William M. HannaGovernment pharmacistWilliam Melvin Hanna...

October 01, 1994

William M. Hanna

Government pharmacist

William Melvin Hanna, a retired U.S. Public Health Service pharmacist, died Monday of kidney failure at a hospital in Virginia Beach, Va. He was 79.

He retired with the rank of captain in 1980 after 40 years with the federal agency. He began his career at the service's hospital in Wyman Park and worked at hospitals in Galveston, Texas; New Orleans; Mobile, Ala.; and Norfolk, Va.

After retiring, he worked as a pharmacist at DePaul Hopsital in Norfolk until 1984.

A native of the Hamilton section of Baltimore, he graduated from the Polytechnic Institute in 1933 and from the University of Maryland School of Pharmacy in 1937.

Memorial services were set for 6 p.m. today at Bayside Presbyterian Church in Virginia Beach, where he was a member.

Survivors include his wife of 52 years, the former Virginia Souders; a son, D. Bruce Hanna of Virginia Beach; a daughter, Barbara Hanna Joyner of Richmond, Va.; and four grandchildren.

Memorial donations may be made to the building fund of Bayside Presbyterian Church.

Lucille A. Snow

Monkton resident

Lucille A. Snow, a retired cafeteria worker, died Thursday of cancer at her home in Monkton. She was 69.

From 1968 until her retirement in 1984, she worked for the Servomation Corp. in the Hunt Valley offices of the PHH Corp. During retirement, she cared for elderly people for nine years. Born in Glade Spring, Va., the former Lucille A. Thomas came to the Baltimore area as a young woman. Her husband, Howard E. Snow Sr., died last year.

Services will be held at 2 p.m. tomorrow at the J. J. Hartenstein Mortuary in New Freedom, Pa.

She is survived by four sons, R. Allen Markline of Stewartstown, Pa., Thomas W. Markline of Reisterstown, Gary L. Markline of Glen Rock, Pa., and Howard E. Snow Jr. of Monkton; a daughter, Lucille A. Moore of Reisterstown; three sisters, Ollie Mae Price of Parkton, Edna Openshaw of White Hall and Essie McVicker of Felton, Pa.; two brothers, Jack and Samuel Thomas, both of Monkton; 11 grandchildren; and a great-granddaughter.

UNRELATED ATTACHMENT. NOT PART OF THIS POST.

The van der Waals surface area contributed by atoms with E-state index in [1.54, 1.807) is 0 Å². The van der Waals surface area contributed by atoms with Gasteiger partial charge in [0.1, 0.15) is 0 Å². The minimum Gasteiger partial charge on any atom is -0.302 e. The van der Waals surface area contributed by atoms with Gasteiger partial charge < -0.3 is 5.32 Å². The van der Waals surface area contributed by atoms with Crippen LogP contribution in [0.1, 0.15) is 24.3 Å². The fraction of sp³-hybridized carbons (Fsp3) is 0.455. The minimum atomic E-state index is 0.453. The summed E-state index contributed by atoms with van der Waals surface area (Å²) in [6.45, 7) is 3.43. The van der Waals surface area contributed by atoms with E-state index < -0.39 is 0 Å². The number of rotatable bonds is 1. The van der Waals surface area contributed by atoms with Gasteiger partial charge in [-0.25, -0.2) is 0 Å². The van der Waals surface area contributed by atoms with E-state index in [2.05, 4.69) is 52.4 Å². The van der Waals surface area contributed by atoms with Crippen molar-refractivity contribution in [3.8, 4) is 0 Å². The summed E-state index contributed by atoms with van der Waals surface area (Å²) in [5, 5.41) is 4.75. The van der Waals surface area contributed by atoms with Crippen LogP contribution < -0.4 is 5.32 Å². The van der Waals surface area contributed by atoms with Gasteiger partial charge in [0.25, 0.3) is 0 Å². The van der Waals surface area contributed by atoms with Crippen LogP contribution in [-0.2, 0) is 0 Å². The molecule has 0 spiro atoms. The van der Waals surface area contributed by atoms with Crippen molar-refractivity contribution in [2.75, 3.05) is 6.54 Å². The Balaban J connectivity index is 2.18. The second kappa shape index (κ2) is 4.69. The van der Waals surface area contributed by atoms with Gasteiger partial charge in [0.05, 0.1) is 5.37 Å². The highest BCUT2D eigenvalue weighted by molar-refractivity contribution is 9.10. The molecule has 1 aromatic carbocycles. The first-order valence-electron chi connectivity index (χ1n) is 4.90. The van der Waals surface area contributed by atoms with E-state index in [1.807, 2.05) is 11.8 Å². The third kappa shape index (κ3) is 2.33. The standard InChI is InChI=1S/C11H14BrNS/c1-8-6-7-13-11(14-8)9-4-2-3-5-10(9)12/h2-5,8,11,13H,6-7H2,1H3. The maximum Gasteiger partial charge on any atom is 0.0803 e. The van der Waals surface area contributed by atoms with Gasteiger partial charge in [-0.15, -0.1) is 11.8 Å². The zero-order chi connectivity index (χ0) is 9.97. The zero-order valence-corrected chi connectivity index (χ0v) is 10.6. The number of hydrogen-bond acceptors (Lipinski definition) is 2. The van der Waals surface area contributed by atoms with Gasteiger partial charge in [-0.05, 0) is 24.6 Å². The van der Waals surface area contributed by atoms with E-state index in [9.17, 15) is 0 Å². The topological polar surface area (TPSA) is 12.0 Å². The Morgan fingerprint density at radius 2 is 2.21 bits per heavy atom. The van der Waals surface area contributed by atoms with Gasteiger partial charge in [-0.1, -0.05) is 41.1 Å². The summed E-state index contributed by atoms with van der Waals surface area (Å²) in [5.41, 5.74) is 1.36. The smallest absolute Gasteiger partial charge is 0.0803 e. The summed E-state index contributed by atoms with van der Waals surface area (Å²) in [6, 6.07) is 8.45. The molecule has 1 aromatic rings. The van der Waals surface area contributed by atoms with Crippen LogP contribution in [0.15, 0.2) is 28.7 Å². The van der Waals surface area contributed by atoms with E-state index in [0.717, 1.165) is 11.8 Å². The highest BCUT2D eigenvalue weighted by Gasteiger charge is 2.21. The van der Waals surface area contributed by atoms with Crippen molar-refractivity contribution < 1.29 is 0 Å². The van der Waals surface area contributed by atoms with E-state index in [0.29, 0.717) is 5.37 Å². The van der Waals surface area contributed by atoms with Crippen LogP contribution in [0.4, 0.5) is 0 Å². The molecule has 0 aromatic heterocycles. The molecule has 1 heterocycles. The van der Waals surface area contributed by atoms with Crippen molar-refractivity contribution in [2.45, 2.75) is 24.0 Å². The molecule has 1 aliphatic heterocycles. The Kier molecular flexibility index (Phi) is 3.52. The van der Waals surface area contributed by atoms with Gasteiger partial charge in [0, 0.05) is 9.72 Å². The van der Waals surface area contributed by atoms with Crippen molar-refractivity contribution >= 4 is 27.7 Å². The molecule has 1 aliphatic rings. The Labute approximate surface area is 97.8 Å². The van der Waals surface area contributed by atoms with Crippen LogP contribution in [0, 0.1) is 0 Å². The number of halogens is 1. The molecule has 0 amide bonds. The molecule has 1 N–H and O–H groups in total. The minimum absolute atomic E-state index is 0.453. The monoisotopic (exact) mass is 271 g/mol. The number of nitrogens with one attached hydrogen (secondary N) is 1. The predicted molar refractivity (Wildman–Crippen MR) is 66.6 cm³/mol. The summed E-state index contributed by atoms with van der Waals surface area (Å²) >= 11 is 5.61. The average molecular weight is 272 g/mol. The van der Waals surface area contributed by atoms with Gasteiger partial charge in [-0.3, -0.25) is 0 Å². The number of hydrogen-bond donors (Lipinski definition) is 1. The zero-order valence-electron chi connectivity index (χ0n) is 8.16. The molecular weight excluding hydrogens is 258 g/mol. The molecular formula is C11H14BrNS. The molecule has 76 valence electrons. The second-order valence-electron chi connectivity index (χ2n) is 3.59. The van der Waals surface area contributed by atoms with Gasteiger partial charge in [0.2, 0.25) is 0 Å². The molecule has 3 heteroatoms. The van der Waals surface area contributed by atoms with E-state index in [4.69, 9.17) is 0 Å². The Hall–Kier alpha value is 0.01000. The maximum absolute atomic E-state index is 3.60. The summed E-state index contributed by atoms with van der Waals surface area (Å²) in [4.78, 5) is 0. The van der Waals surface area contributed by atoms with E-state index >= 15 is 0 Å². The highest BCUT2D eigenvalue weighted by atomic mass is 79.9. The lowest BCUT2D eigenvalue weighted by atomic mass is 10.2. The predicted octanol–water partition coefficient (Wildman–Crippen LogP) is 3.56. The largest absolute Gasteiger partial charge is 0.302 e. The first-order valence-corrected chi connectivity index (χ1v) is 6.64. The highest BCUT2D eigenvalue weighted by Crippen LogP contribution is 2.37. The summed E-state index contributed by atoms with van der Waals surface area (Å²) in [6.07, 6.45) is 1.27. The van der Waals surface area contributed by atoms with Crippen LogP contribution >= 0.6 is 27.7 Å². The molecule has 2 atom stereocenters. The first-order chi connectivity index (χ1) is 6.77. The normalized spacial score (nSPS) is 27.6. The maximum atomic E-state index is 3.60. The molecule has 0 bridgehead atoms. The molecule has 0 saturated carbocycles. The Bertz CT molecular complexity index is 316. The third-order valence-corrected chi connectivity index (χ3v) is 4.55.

Joseph A. Raymond

Boxer in 1920s, 1930s

Joseph A. Raymond, a lightweight and middleweight boxer in the 1920s and 1930s, died Tuesday at the Meridian Nursing Center-Loch Raven after a stroke. The Baltimore native and longtime Towson resident was 84.

He retired in 1974 as an inspector in the city Department of Sanitation, which he joined in the late 1950s.

Mr. Raymond, who was promoted as a "slugging sensation," won about 30 bouts, lost 19 and had 10 draws, family members said.

His losses included bouts with Red Burman -- known as Clarence "K.O." Burns in his early days as a Baltimore boxer -- who lost a heavyweight championship fight to Joe Louis, and Ken Overlin, who later became a middleweight champion.

He, his late brother, Philip, who was a left-hander known as "One Shot Phil," and a nephew, the late Louis Raymond, were dubbed "The Fighting Raymonds" in local boxing circles.

After retiring from the ring, he worked at Bethlehem Steel Corp.'s Sparrows Point plant and owned the Tre-Mond, a bar and restaurant in Glen Burnie, in the late 1940s and early 1950s.

A Mass of Christian burial was to be offered at 11 a.m. today at Immaculate Heart of Mary Roman Catholic Church, 8501 Loch Raven Blvd., Baynesville.

He is survived by his wife of 62 years, the former Catherine E. Colleran; a daughter, Rosemary Ebert of Parkville; a sister, Margaret Fulco of Baltimore; a brother, Harry Raymond of Florida; two granddaughters; and two great-granddaughters.

Alma H. Bauman

Active in community

Alma H. Bauman, a retired bookkeeper who was active in community affairs in Catonsville, died Aug. 17 at St. Agnes Hospital of heart and circulatory disease. She was 87.

Mrs. Bauman, who had resided at the Charlestown Retirement Community for a year, retired about 25 years ago after having worked for General Electric Co. since the 1950s.

Born in Baltimore and reared in Irvington, she was a 1924 graduate of Western High School and attended the Baltimore College of Commerce.

She was a leader of Girl Scout units at Catonsville United Methodist Church and helped her husband, Paul Bauman, with Boy Scout units he led. Mr. Bauman died in 1992.

In the early 1940s, before Baltimore County schools offered kindergarten programs, she helped her sister, Ellen H. Price, start a co-operative kindergarten. Into her 80s, was a reading tutor in the Catonsville Library literacy program.

A memorial service was set for 1 p.m. today in the chapel at the Charlestown Retirement Community, 711 Maiden Choice Lane, Arbutus.

In addition to her sister, of Catonsville, survivors include a son, Robert D. Bauman of Chapel Hill, N.C.; a daughter, Bette B. Rittinger of Baltimore and Breckenridge, Colo.; and four grandchildren.

Baltimore Sun Articles
|
|
|
Please note the green-lined linked article text has been applied commercially without any involvement from our newsroom editors, reporters or any other editorial staff.